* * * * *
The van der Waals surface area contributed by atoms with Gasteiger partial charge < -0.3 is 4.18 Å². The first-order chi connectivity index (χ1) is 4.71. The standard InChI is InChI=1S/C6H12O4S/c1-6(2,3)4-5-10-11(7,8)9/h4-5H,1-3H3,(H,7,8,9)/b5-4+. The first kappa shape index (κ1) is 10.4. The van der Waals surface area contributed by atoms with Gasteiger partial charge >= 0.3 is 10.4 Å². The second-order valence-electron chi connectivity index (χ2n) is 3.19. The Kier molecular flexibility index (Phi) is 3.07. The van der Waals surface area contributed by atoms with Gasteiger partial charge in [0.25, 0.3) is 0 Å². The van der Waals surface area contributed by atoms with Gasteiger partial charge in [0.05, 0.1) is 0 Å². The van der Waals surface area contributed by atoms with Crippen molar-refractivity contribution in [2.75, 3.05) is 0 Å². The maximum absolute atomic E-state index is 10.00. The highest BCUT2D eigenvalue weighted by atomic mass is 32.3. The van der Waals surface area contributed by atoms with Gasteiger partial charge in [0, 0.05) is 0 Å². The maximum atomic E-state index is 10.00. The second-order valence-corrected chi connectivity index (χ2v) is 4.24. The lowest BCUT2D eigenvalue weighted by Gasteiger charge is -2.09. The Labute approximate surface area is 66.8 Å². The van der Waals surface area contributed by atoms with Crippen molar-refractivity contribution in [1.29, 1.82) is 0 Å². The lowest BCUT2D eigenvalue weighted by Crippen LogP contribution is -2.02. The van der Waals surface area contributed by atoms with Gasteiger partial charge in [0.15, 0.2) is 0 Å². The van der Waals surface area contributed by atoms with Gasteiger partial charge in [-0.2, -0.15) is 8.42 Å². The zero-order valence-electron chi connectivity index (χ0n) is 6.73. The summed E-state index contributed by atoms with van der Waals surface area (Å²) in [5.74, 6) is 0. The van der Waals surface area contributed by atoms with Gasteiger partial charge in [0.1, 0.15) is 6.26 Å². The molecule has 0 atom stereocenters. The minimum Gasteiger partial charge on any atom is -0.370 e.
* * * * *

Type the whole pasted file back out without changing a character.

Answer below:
The van der Waals surface area contributed by atoms with Gasteiger partial charge < -0.3 is 4.18 Å². The first-order chi connectivity index (χ1) is 4.71. The standard InChI is InChI=1S/C6H12O4S/c1-6(2,3)4-5-10-11(7,8)9/h4-5H,1-3H3,(H,7,8,9)/b5-4+. The first kappa shape index (κ1) is 10.4. The van der Waals surface area contributed by atoms with Gasteiger partial charge >= 0.3 is 10.4 Å². The second-order valence-electron chi connectivity index (χ2n) is 3.19. The Kier molecular flexibility index (Phi) is 3.07. The van der Waals surface area contributed by atoms with Gasteiger partial charge in [0.25, 0.3) is 0 Å². The van der Waals surface area contributed by atoms with Gasteiger partial charge in [0.05, 0.1) is 0 Å². The van der Waals surface area contributed by atoms with Crippen molar-refractivity contribution in [2.75, 3.05) is 0 Å². The maximum absolute atomic E-state index is 10.00. The highest BCUT2D eigenvalue weighted by atomic mass is 32.3. The van der Waals surface area contributed by atoms with Gasteiger partial charge in [0, 0.05) is 0 Å². The maximum atomic E-state index is 10.00. The second-order valence-corrected chi connectivity index (χ2v) is 4.24. The lowest BCUT2D eigenvalue weighted by Gasteiger charge is -2.09. The Labute approximate surface area is 66.8 Å². The van der Waals surface area contributed by atoms with Crippen molar-refractivity contribution in [1.29, 1.82) is 0 Å². The lowest BCUT2D eigenvalue weighted by Crippen LogP contribution is -2.02. The van der Waals surface area contributed by atoms with Gasteiger partial charge in [0.15, 0.2) is 0 Å². The van der Waals surface area contributed by atoms with Gasteiger partial charge in [-0.2, -0.15) is 8.42 Å². The zero-order valence-electron chi connectivity index (χ0n) is 6.73. The summed E-state index contributed by atoms with van der Waals surface area (Å²) in [5.74, 6) is 0. The van der Waals surface area contributed by atoms with Gasteiger partial charge in [0.1, 0.15) is 6.26 Å². The molecule has 0 atom stereocenters. The minimum Gasteiger partial charge on any atom is -0.370 e.